A location along the Merrimack River was selected to carve out a new industrial city in the 1840s. The City of Lawrence sprang up at an astonishingly rapid pace. It was a city meant to do one thing: produce.
A group of wealthy merchants turned industrialists known as the "Boston Associates" developed the city of Lowell as one of the first planned industrial cities. Their investment in Lowell kicked off the American Industrial Revolution. They soon sought to replicate the success they found in Lowell. The Merrimack River and its natural falls proved invaluable as a source of power and cut through plenty of undeveloped land both up and downstream from Lowell.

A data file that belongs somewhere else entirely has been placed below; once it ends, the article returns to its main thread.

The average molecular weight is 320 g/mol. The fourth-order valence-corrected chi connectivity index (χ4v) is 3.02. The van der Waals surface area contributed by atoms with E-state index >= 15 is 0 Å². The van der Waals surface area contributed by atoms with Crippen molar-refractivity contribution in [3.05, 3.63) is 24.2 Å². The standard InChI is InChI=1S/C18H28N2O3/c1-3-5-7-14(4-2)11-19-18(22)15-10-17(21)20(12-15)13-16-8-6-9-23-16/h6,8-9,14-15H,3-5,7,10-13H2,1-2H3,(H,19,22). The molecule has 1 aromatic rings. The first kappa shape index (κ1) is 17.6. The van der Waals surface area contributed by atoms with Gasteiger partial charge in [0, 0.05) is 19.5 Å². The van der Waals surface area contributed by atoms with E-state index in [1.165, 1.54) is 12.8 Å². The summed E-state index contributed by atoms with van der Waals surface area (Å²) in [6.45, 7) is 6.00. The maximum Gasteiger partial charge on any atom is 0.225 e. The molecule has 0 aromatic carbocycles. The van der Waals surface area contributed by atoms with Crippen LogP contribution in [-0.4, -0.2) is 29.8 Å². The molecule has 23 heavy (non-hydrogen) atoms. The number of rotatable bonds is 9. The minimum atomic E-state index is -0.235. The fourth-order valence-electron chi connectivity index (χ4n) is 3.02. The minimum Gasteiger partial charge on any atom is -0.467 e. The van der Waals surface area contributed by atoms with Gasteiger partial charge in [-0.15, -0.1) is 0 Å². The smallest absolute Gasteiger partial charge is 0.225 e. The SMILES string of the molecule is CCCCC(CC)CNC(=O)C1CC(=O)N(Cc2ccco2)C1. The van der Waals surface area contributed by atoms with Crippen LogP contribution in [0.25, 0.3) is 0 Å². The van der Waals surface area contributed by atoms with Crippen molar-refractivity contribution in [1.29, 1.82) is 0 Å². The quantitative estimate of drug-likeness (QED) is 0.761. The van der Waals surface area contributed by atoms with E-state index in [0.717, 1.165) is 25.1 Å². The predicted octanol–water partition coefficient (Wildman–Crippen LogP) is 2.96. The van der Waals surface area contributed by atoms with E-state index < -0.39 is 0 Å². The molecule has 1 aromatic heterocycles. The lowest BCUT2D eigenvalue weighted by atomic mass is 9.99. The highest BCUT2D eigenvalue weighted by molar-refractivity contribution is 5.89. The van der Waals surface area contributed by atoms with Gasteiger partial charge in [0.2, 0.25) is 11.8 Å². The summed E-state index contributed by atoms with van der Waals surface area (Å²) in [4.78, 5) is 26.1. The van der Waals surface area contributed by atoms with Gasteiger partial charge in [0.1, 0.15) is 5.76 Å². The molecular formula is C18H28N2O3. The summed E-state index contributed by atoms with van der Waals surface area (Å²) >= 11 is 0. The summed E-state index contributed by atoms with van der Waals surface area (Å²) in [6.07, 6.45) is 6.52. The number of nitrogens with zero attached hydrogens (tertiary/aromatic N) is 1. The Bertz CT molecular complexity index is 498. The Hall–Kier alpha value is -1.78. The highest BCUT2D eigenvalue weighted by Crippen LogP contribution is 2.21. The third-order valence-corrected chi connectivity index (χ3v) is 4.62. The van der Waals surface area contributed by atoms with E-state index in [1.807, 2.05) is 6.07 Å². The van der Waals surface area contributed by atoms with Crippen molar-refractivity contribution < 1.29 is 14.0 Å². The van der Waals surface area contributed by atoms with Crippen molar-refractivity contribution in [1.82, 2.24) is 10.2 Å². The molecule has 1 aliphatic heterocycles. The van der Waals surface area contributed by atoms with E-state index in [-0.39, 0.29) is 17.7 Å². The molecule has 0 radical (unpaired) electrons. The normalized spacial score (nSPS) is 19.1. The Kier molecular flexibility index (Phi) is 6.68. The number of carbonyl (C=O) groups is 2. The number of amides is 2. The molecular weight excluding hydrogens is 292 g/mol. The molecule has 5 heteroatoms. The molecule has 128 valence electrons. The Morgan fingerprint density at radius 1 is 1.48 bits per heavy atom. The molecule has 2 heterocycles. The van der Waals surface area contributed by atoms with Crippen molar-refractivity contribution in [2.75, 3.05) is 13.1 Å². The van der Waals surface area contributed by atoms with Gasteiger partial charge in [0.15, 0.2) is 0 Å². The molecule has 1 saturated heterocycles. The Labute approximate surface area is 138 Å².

Just twenty miles downriver from the burgeoning textile center of Lowell were the rural towns of Methuen and Andover and the meeting of the Merrimack, Shawsheen, and Spicket Rivers. The Boston Associates chartered a holding company in 1845 called the Essex Company to purchase roughly 7 square miles of family-owned farmland in Andover and Methuen. Next, the Essex Company planned the construction of a dam to provide the water power necessary for the mills they envisioned lining the river. The Great Stone Dam as it became known created the foundation for the future growth of the city of Lawrence.